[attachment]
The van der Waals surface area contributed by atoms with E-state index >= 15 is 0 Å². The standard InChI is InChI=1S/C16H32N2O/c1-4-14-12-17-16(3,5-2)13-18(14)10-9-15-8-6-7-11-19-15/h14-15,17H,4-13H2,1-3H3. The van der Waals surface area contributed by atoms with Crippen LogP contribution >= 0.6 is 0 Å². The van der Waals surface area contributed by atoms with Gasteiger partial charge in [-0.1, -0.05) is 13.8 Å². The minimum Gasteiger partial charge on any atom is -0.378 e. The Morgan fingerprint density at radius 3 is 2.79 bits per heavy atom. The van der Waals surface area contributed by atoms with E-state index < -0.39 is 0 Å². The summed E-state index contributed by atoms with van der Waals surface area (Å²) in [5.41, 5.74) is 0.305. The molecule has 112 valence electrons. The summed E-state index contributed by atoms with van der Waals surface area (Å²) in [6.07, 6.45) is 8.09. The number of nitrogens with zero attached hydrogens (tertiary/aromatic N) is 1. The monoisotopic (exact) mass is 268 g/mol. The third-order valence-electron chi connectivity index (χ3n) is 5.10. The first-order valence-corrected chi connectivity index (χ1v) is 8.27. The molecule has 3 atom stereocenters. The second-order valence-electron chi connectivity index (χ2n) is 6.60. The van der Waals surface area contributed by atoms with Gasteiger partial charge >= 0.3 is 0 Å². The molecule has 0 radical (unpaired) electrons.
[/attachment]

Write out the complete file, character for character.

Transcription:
The van der Waals surface area contributed by atoms with E-state index >= 15 is 0 Å². The standard InChI is InChI=1S/C16H32N2O/c1-4-14-12-17-16(3,5-2)13-18(14)10-9-15-8-6-7-11-19-15/h14-15,17H,4-13H2,1-3H3. The van der Waals surface area contributed by atoms with Crippen LogP contribution >= 0.6 is 0 Å². The van der Waals surface area contributed by atoms with Gasteiger partial charge in [-0.1, -0.05) is 13.8 Å². The minimum Gasteiger partial charge on any atom is -0.378 e. The Morgan fingerprint density at radius 3 is 2.79 bits per heavy atom. The van der Waals surface area contributed by atoms with E-state index < -0.39 is 0 Å². The summed E-state index contributed by atoms with van der Waals surface area (Å²) in [5.41, 5.74) is 0.305. The molecule has 112 valence electrons. The summed E-state index contributed by atoms with van der Waals surface area (Å²) in [6.07, 6.45) is 8.09. The number of nitrogens with zero attached hydrogens (tertiary/aromatic N) is 1. The monoisotopic (exact) mass is 268 g/mol. The third-order valence-electron chi connectivity index (χ3n) is 5.10. The first-order valence-corrected chi connectivity index (χ1v) is 8.27. The molecule has 3 atom stereocenters. The second-order valence-electron chi connectivity index (χ2n) is 6.60. The van der Waals surface area contributed by atoms with Gasteiger partial charge >= 0.3 is 0 Å². The molecule has 0 radical (unpaired) electrons.